BBC Radio 4 Extra's Amanda Litherland on her Podcast Radio Hour

Hi all,

Hope you’re enjoying the gorgeous bank holiday sunshine - it’s already 28 degrees C out there!

With the London Podcast Festival only weeks away, I’ve been sticking to a podcast theme on Freelance Pod. This week, it’s the host of Podcast Radio Hour on BBC Radio 4 Extra, Amanda Litherland! Freelance Pod was featured on the show back in April.

Listen now!

The episode's out now! Tune into the latest instalment of the #podcast to hear from @bbcradio4 presenter Amanda Litherland - she tells me all about her show, Podcast Radio Hour, her background in comedy and her approach to interviewing. Look her up on Twitter @amandalitherland and let her know about your pod!
You can find the episode by searching for Freelance Pod on your favourite pod app, or by googling it on a laptop. Happy listening!
August 25, 2019

Podcast discovery is still tough. It’s like looking down a tiny funnel, so you only see the same 5 or 6 podcasts each time, and you’ve got not idea if they’re for you - but actually listening to each one of them feels like a chore. Amanda’s show takes some of the hard work out of discovering the podcasts you’ll love, as she features clips, speaks to podcasters and invites podcast critics on too. She makes a point of supporting independent podcasters, as she knows how much work goes into making them.

Amanda was a BBC radio producer when she pitched the idea of the Podcast Radio Hour to her bosses, and suddenly found herself on the other side of the microphone. She tells me how her background in comedy has helped, how she’s learning to interview and what kinds of podcasts she’d like to feature more of on the show. You can get in touch with her on Twitter: https://twitter.com/amandlitherland

Listen now!


Please take a moment to read about my schoolfriend Emily, who died on Saturday.


Things I’ve been writing / making / doing

This has been the summer of waiting to gather sources for a story, or waiting for a story to be published. I hope that means that I’m trying out more ambitious stories, and not just that I’m reverting to my natural impatient state…

About a month ago, after being offered an interview with Ziauddin Yousafzai (aka Malala’s dad and a huge influence on her activism), I pitched it out with basically zero success - in fact, more editors than usual responded, if only to say no.

I realised that I’d need to fold his interview into a bigger story that hooked into the zeitgeist if I was going to get that elusive yes. With Greta Thunberg in the news, and that connection to Malala, I decided to look at child activists. I put together a pitch and went back out there, tailoring it more closely to each publication than I had with the last one.

Finally, an American website which I’m not going to name here, offered me a good rate. The deadline was flexible. The editor knows me, and had a level of trust in me.

Time passed. Getting the nuts and bolts together to build the story took longer than I thought. It’s summer. People are all over the place. I’ll get back to it. Other paying work started to jump ahead in the queue.

When it finally came together, I felt that the news narrative had moved on, and I wasn’t entirely sure of my story any more, or if it remained as relevant. Still, I had a commission, and I needed to honour it.

I felt strongly about the adults I was seeing on Twitter bullying Thunberg, and that angle seemed to work well with what I had from the Ziauddin Yousafzai interview. So that’s the story I wrote - but as my editor rightly said, it wasn’t the story that had been commissioned. Unfortunately, another, similar piece was being written by someone else, so the only thing to do was to kill my story, along with a fee, which was 25% of the original rate.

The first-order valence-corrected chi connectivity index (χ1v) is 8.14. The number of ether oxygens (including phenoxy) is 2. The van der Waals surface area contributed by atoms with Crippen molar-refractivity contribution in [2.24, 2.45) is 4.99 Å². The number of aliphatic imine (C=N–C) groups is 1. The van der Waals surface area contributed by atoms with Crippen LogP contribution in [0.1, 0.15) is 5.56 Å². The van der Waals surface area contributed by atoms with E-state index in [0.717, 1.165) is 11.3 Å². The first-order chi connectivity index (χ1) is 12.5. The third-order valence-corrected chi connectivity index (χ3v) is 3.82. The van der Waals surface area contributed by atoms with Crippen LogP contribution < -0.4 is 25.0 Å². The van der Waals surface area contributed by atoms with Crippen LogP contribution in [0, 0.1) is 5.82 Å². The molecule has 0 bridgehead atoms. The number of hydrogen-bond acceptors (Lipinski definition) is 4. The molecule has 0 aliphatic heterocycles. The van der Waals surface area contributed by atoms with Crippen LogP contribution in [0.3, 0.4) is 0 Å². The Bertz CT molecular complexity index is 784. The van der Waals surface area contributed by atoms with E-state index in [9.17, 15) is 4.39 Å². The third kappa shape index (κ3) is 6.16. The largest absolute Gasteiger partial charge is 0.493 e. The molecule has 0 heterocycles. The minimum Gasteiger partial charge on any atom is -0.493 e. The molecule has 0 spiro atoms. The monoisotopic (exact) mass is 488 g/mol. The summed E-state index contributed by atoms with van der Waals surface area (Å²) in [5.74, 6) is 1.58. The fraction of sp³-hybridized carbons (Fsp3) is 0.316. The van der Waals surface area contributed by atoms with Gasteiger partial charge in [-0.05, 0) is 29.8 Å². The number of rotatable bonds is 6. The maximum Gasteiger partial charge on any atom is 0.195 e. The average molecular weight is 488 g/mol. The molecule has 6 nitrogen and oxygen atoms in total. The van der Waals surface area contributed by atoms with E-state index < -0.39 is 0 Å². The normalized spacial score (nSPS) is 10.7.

That seemed completely fair to me, and my editor had been very kind in explaining all of this, continuing to encourage me to pitch again in the future. The draft itself was fine, and I could take it elsewhere.

I didn’t feel like I had the time or energy to start pitching the story out again - for the third time. I wanted to do something with it, though. I was really proud of the reporting that had gone into it, and it seemed such a shame to let logistics (and my own writing decisions, let’s not forget) tank a good story.

So I put it up on Medium and forgot about it.

About half a day later, I got an email from an editor at GEN, “Medium's new(ish) publication covering politics, culture, and power,” and my number one Medium vertical to get into. NGL, I was cartwheeling with joy!

GEN wanted to feature the story, would pay me a rate of about half what my original commission would’ve got, plus anything more the story makes through the Medium Partner Program, which is a thing I don’t entirely understand yet. The story went on to make Medium’s Featured Stories for the day, which means that it’s sent out in more newsletters and seen on more Medium verticals.

Overall, I’ll have made 75% of the fee of my original commission from the kill fee and Medium, plus anything extra from page views. Seeing as I was the one who didn’t fulfil the conditions of my original pitch, this is not a bad outcome.

Also - GEN did a really nice edit of my piece, with lots of communication and helpful feedback. It was a useful process, and one more reason I’d recommend working with them.

The moral of the story? If in doubt, try it out on Medium. It’s better that someone sees your work, rather than no one. You never know what might come out of it.

Will I still pitch the website that killed my story? Of course! Next time, I’ll try to be a bit more patient with my own story.


Things I’ve been reading

Things I’ve been trying to watch

  • Succession. I’m going to feel so left out, but… I give up.

Things to go to

That’s all from me, make sure you’ve got some extra-high-SPF sunscreen on, and enjoy your bank hol! x